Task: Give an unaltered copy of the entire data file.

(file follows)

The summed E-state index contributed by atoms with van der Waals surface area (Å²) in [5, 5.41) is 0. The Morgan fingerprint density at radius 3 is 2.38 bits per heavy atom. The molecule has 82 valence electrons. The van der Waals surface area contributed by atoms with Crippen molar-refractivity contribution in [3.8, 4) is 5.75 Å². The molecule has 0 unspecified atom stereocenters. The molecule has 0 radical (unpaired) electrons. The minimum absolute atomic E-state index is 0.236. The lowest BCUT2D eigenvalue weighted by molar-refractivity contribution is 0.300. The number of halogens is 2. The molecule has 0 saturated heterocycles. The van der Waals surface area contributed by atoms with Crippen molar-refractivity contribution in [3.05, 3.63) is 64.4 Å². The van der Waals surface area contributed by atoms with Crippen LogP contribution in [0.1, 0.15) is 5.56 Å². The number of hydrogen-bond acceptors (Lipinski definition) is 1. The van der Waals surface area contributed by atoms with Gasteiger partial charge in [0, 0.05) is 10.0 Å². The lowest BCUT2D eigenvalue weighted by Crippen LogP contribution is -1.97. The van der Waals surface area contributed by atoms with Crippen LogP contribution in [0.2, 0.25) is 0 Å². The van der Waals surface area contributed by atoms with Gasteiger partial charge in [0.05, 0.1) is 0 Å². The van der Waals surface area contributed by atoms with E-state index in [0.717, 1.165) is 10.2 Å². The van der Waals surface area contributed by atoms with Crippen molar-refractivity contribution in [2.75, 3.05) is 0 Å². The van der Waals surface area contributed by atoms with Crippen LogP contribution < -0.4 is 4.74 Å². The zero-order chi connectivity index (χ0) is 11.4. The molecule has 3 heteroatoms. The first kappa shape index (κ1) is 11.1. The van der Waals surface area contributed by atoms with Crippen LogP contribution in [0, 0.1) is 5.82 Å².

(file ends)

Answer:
The summed E-state index contributed by atoms with van der Waals surface area (Å²) in [5, 5.41) is 0. The Morgan fingerprint density at radius 3 is 2.38 bits per heavy atom. The molecule has 82 valence electrons. The van der Waals surface area contributed by atoms with Crippen molar-refractivity contribution in [3.8, 4) is 5.75 Å². The molecule has 0 unspecified atom stereocenters. The molecule has 0 radical (unpaired) electrons. The minimum absolute atomic E-state index is 0.236. The lowest BCUT2D eigenvalue weighted by molar-refractivity contribution is 0.300. The number of halogens is 2. The molecule has 0 saturated heterocycles. The van der Waals surface area contributed by atoms with Crippen molar-refractivity contribution in [3.05, 3.63) is 64.4 Å². The van der Waals surface area contributed by atoms with Crippen LogP contribution in [0.1, 0.15) is 5.56 Å². The number of hydrogen-bond acceptors (Lipinski definition) is 1. The van der Waals surface area contributed by atoms with Gasteiger partial charge in [0, 0.05) is 10.0 Å². The lowest BCUT2D eigenvalue weighted by Crippen LogP contribution is -1.97. The van der Waals surface area contributed by atoms with Crippen LogP contribution in [0.2, 0.25) is 0 Å². The van der Waals surface area contributed by atoms with Gasteiger partial charge in [0.05, 0.1) is 0 Å². The van der Waals surface area contributed by atoms with E-state index in [0.717, 1.165) is 10.2 Å². The van der Waals surface area contributed by atoms with Crippen molar-refractivity contribution in [2.75, 3.05) is 0 Å². The van der Waals surface area contributed by atoms with Crippen LogP contribution < -0.4 is 4.74 Å². The zero-order chi connectivity index (χ0) is 11.4. The molecule has 3 heteroatoms. The first kappa shape index (κ1) is 11.1. The van der Waals surface area contributed by atoms with Crippen LogP contribution in [0, 0.1) is 5.82 Å².